Lovely day out on Garinish Island! The view from the top where the Martello Tower is towards Sugar Loaf Mountain.
The eagles are around…
A particular lovely morning, we are on our last trip to Garinish Island in 2011. You see it as the dark silhouette at the right side of the photograph.
There are still flowering shrubs like those two miniature fuchsias in pink and in crimson red and also most of the Eucryphias. Some leaves are as pretty as flowers like those of the huckleberry (Gaylussacia).
One of Murdo Mackenzie’s favourite plants were all kinds of Acer palmatum (Japanese Maple). This species Acer palmatum ‘Dissectum Atropurpureum’ in the Happy Valley looks like a burning bush as it is well placed in front of dark foliage.
Gaultheria mucronata (former Pernettya) from Chile and Argentina thrives well in the acidic soil of the island, the beautiful berries are grown for food in South America but their taste is quite neutral. To grow the fruits you have to plant shrubs of different sexes.
I added some colour to an extremely rough photograph of the Happy Valley so it is better to recognize that there was a nice path along the Port Rock which is now overgrown. It is from The Sunday Independent from October 1927. At the right side of the picture the steps to the Temple can be seen (the Temple is dissolved in the mist of the blurred background).
The seals basking on many rocks along the boat trip to Garinish Island are among the main attractions for children visiting the area. In the early years of tourism the boatmen were wondering why French kids were always swearing at the sight of the funny mammals as they constantly yelled f**ck, f**ck! Well, the French word for seal is phoque and it really sounds like the f-word. Their scientic name is Phoca vitullina. You can distinguish them from similar seals occuring in the Southwest of Ireland by looking at their nostrils, they are v-shaped. An adult can attain a length of 1.85 meters (6.1 ft) and a mass of 132 kilograms (290 lb). Females outlive males (30–35 years versus 20–25 years).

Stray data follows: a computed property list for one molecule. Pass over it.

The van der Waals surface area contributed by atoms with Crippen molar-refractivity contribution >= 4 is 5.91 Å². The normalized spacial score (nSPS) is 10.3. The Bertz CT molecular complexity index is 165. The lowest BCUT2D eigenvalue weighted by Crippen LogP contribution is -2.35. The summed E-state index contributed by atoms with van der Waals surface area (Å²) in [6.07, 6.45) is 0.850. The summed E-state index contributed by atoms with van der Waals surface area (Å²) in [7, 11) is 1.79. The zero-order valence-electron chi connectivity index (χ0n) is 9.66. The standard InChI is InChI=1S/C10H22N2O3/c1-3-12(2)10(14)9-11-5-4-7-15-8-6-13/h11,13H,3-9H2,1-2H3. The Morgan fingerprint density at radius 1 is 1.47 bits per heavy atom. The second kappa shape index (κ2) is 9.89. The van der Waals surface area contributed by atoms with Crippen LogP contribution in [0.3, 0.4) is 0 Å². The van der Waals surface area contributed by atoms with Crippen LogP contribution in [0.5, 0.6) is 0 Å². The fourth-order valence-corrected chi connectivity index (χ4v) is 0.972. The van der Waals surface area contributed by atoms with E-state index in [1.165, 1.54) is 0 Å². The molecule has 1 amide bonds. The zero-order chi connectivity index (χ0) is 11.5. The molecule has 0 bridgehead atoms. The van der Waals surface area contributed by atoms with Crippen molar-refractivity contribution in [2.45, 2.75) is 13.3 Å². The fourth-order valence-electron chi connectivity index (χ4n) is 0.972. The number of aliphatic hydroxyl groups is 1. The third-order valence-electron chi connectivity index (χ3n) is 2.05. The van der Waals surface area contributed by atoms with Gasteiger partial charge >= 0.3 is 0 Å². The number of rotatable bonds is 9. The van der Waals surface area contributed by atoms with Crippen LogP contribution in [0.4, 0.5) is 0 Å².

A nice place to rest near the Magnolia delavayi. It is native to southern China, occurring in Guizhou, Sichuan and Yunnan at 1,500-2,800 m altitude. It usually flowers around July and August. This is the place where the gravel tennis court from as early as 1911 was. The Bryces adored to play tennis, they invited many of their gueststo have a game and later they even raised money by offering the game to and charging from visitors.
The wrought iron gates in the walls of the formerly called kitchen garden (Walled Garden) came from Spain: Being from the 17th century – already 100 years ago they were antiquities.
One of the remarkable plant hunters to the Far East was Frank Kingdon Ward (1885-1958), he brought Rhododendron macabeanum from the Himalayan Mountains to
Europe. A beautiful plate below the tall plant – at the moment in full
bloom – is dedicated to him (with a typo in his name! 😉 Read more about the interesting life of the explorer here and let him tell you about his adventures in his book Riddle of the Tsangpo Gorges. A specimen of Rhododendron macabeanum in the East Garden (closed to the public) comes from the seeds of Kingdon-Ward, as former head-gardener Murdo Mackenzie noted in his plant lists.